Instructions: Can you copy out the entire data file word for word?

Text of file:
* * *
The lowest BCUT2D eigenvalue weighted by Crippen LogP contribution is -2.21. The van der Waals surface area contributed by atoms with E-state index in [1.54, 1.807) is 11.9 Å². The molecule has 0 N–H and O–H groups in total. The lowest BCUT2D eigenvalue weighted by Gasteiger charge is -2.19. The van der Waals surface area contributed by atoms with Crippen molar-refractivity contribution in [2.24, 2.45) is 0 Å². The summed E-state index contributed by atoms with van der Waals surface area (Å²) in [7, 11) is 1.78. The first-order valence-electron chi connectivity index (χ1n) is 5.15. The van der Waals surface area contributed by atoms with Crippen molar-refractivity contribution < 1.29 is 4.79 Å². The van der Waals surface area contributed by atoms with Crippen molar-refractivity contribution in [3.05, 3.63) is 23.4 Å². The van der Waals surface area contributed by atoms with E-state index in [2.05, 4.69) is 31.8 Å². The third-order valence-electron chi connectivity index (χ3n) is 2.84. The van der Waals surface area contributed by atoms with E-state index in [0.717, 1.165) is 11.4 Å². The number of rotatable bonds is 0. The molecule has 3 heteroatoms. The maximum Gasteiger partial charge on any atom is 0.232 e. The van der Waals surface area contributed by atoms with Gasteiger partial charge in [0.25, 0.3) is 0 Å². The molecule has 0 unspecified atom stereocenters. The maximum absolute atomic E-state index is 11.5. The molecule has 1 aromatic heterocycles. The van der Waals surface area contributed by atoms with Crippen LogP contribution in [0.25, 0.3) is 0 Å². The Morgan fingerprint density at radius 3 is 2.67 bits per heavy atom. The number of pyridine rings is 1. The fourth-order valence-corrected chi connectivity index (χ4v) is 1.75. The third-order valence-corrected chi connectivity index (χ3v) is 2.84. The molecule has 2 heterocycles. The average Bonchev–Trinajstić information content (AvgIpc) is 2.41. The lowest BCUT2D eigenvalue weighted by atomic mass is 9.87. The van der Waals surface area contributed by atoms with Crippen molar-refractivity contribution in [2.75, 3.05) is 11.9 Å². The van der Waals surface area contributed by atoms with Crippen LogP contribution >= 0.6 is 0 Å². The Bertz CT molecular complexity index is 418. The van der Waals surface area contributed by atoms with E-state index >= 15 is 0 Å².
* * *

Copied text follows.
The lowest BCUT2D eigenvalue weighted by Crippen LogP contribution is -2.21. The van der Waals surface area contributed by atoms with E-state index in [1.54, 1.807) is 11.9 Å². The molecule has 0 N–H and O–H groups in total. The lowest BCUT2D eigenvalue weighted by Gasteiger charge is -2.19. The van der Waals surface area contributed by atoms with Crippen molar-refractivity contribution in [2.24, 2.45) is 0 Å². The summed E-state index contributed by atoms with van der Waals surface area (Å²) in [7, 11) is 1.78. The first-order valence-electron chi connectivity index (χ1n) is 5.15. The van der Waals surface area contributed by atoms with Crippen molar-refractivity contribution < 1.29 is 4.79 Å². The van der Waals surface area contributed by atoms with Crippen molar-refractivity contribution in [3.05, 3.63) is 23.4 Å². The van der Waals surface area contributed by atoms with E-state index in [2.05, 4.69) is 31.8 Å². The third-order valence-electron chi connectivity index (χ3n) is 2.84. The van der Waals surface area contributed by atoms with E-state index in [0.717, 1.165) is 11.4 Å². The number of rotatable bonds is 0. The molecule has 3 heteroatoms. The maximum Gasteiger partial charge on any atom is 0.232 e. The van der Waals surface area contributed by atoms with Gasteiger partial charge in [0.25, 0.3) is 0 Å². The molecule has 0 unspecified atom stereocenters. The maximum absolute atomic E-state index is 11.5. The molecule has 1 aromatic heterocycles. The van der Waals surface area contributed by atoms with Crippen LogP contribution in [0.25, 0.3) is 0 Å². The Morgan fingerprint density at radius 3 is 2.67 bits per heavy atom. The number of pyridine rings is 1. The fourth-order valence-corrected chi connectivity index (χ4v) is 1.75. The third-order valence-corrected chi connectivity index (χ3v) is 2.84. The molecule has 2 heterocycles. The average Bonchev–Trinajstić information content (AvgIpc) is 2.41. The lowest BCUT2D eigenvalue weighted by atomic mass is 9.87. The van der Waals surface area contributed by atoms with Crippen molar-refractivity contribution in [2.75, 3.05) is 11.9 Å². The van der Waals surface area contributed by atoms with Crippen LogP contribution >= 0.6 is 0 Å². The Bertz CT molecular complexity index is 418. The van der Waals surface area contributed by atoms with E-state index >= 15 is 0 Å².